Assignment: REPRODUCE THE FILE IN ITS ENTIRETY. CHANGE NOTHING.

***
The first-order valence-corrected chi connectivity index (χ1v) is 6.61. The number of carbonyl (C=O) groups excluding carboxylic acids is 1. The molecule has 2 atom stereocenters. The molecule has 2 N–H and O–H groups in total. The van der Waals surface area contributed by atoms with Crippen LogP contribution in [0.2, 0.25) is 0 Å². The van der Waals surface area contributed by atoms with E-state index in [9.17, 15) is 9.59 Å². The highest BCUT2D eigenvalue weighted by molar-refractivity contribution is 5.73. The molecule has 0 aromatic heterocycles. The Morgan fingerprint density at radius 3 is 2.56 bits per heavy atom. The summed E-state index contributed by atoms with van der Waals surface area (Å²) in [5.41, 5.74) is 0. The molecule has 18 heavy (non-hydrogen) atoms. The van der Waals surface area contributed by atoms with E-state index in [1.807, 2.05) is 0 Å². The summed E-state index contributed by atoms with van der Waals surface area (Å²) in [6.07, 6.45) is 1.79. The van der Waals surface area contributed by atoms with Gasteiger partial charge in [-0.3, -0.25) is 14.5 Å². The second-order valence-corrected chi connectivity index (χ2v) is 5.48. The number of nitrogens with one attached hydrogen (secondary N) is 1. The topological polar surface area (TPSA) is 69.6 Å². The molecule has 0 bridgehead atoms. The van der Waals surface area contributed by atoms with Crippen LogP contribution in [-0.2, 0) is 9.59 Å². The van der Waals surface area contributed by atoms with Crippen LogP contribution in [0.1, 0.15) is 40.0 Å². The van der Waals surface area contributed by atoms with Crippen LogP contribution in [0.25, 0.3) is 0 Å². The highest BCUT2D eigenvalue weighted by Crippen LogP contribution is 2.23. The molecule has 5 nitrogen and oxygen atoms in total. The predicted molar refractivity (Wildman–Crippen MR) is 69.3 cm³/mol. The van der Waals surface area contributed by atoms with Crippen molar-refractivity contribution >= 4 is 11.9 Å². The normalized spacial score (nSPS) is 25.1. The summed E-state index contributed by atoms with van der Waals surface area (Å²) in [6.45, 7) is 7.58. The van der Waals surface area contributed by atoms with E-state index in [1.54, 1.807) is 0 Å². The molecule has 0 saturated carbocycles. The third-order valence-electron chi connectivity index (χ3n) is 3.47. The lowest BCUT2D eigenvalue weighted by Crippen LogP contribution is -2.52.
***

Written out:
The first-order valence-corrected chi connectivity index (χ1v) is 6.61. The number of carbonyl (C=O) groups excluding carboxylic acids is 1. The molecule has 2 atom stereocenters. The molecule has 2 N–H and O–H groups in total. The van der Waals surface area contributed by atoms with Crippen LogP contribution in [0.2, 0.25) is 0 Å². The van der Waals surface area contributed by atoms with E-state index in [9.17, 15) is 9.59 Å². The highest BCUT2D eigenvalue weighted by molar-refractivity contribution is 5.73. The molecule has 0 aromatic heterocycles. The Morgan fingerprint density at radius 3 is 2.56 bits per heavy atom. The summed E-state index contributed by atoms with van der Waals surface area (Å²) in [5.41, 5.74) is 0. The molecule has 18 heavy (non-hydrogen) atoms. The van der Waals surface area contributed by atoms with E-state index in [1.807, 2.05) is 0 Å². The summed E-state index contributed by atoms with van der Waals surface area (Å²) in [6.07, 6.45) is 1.79. The van der Waals surface area contributed by atoms with Gasteiger partial charge in [-0.3, -0.25) is 14.5 Å². The second-order valence-corrected chi connectivity index (χ2v) is 5.48. The number of nitrogens with one attached hydrogen (secondary N) is 1. The topological polar surface area (TPSA) is 69.6 Å². The molecule has 0 bridgehead atoms. The van der Waals surface area contributed by atoms with Crippen LogP contribution in [-0.2, 0) is 9.59 Å². The van der Waals surface area contributed by atoms with Crippen LogP contribution in [0.1, 0.15) is 40.0 Å². The van der Waals surface area contributed by atoms with Crippen LogP contribution in [0.25, 0.3) is 0 Å². The highest BCUT2D eigenvalue weighted by Crippen LogP contribution is 2.23. The molecule has 5 nitrogen and oxygen atoms in total. The predicted molar refractivity (Wildman–Crippen MR) is 69.3 cm³/mol. The van der Waals surface area contributed by atoms with Crippen molar-refractivity contribution >= 4 is 11.9 Å². The normalized spacial score (nSPS) is 25.1. The summed E-state index contributed by atoms with van der Waals surface area (Å²) in [6.45, 7) is 7.58. The van der Waals surface area contributed by atoms with E-state index in [1.54, 1.807) is 0 Å². The molecule has 0 saturated carbocycles. The third-order valence-electron chi connectivity index (χ3n) is 3.47. The lowest BCUT2D eigenvalue weighted by Crippen LogP contribution is -2.52.